On the recent post about Al Haddad, there was a discussion about how (or whether) bloggers such as Geller and Spencer actually prevent people engaging with the problems posed by Islamism, because they frame their (sometimes fair) points in such an inflammatory way, and mix legitimate stories with more trivial or marginal ones. This mixture seems quite likely to have the unintended effect of making liberal readers more, not less, sceptical about genuine concerns.
Having noticed this piece on Islamophobia Watch, I thought it would be interesting to investigate a bit further. The post explains how Jessica Mokdad, who was murdered by her stepfather, has had her name attached to a conference organised by Geller (on the topic of honour killings) to the anger of her family who reject the idea that the murder was an honour killing. It seems a fair hypothesis that some domestic murders committed by Muslims might get inaccurately labelled ‘honour killings’ when an identical crime committed by a non-Muslim would never be described in such terms. I don’t think this mislabelling is necessarily a symptom of bigotry – but it’s worth identifying such errors, and Muslims are going to be particularly anxious to do this.
Here is Geller’s own report of the issue. As usual, there’s plenty not to like. Why the snarky comment about the young age of Jessica Mokdad’s stepmother? It is certainly true that a large proportion of honour killings are carried out by Muslims, but why refer to it as an ‘Islamic practice’ when even conservative Muslim scholars repudiate the crime? Geller implies that a female relative must have been involved in her death – this is a horrible accusation, and the only evidence seems to derive from the rather circular argument that women are statistically likely to be implicated in honour killings even when they are carried out by men.
However, Geller seems to have a point when she asserts that the murder may have been linked to the stepfather’s anger at Jessica’s refusal to wear the hijab, and that the family is now rather downplaying that. This prompts the question – where does one draw the line between an honour killing and some other kind of murder? The stepfather’s focus on Jessica’s ‘Western’ ways makes the ‘honour killing’ label allowable, I think. But it’s not just Muslims who are afflicted by a sick and obsessive combination of puritanism and destructive lust.
As I scroll down another Geller piece on the same topic, I once again see a fair (though perhaps not terribly relevant) point – Jessica’s stepmother has posted some nasty anti-Israel comments on Facebook – accompanied by a very tendentious one – a further implication that because the stepmother disagrees with Geller’s evaluation of the crime she must condone the murder.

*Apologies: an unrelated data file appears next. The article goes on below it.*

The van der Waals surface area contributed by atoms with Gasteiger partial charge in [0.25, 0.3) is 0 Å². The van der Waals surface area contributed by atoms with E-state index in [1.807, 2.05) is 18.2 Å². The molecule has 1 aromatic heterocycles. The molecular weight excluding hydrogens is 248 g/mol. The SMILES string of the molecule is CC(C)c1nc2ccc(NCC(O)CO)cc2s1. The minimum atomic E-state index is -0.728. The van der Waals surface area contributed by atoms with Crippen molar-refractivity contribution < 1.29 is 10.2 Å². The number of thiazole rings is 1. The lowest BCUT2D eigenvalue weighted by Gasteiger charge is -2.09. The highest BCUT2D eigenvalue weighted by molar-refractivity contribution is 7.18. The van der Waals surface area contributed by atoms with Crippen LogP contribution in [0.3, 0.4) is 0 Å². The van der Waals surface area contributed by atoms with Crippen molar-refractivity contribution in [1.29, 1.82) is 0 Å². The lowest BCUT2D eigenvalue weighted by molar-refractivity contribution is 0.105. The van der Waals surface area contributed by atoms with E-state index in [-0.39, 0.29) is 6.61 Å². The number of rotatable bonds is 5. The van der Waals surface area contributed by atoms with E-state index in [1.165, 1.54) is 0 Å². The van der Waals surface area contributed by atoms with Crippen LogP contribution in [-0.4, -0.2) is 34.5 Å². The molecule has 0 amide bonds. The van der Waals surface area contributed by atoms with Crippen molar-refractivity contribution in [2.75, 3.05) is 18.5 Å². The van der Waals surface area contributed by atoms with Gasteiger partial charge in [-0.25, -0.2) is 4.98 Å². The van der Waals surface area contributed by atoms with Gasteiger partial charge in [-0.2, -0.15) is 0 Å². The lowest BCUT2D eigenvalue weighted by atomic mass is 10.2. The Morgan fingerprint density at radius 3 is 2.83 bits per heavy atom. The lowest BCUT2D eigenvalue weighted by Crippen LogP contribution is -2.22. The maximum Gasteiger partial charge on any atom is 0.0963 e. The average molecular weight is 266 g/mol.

Look at the vile Jew-hatred and racism posted by Cassandra Mokdad, Jessica’s “stepmother” … Shouldn’t her anger be directed at the honor murderer? But this is typical. The father, brother or any male relative actually do the killing, but it is the female members of the family who aid, abet, excuse or otherwise sanction the honor murder.
So – neither side seems to get it quite right to me. The crime does appear to have been associated with the murderer’s own vehement assertion of the need to follow the teachings of Islam. This piece in the Arab American discusses this aspect of the case, for example. So Geller has a point, and Bob Pitt seems to go too far when he refers to her ‘falsely claiming that the murder was an Islam-inspired honour killing.’ But, although there seems to be some objective evidence for describing this as a kind of honour killing, there is, as far as I know, no evidence to drag the stepmother into the affair. She is photographed without hijab on her Facebook page, so she hardly seems like a strong candidate for involvement in an honour killing. Geller appears to be extrapolating wildly and irresponsibly from the fact that many honour killings involve more than one family member. (And surely if the term or practice of ‘honour killing’ is so strongly tied to whole family involvement – isn’t that a reason to think twice before using the expression in this case, rather than massaging the facts to fit your chosen term?)
But of course ‘honour killing’ is a terrible crime, and the bigotry of a few of those who point out that obvious fact shouldn’t deter anyone from speaking out against it. A misplaced anxiety about sensitivities is not the answer to Geller and co.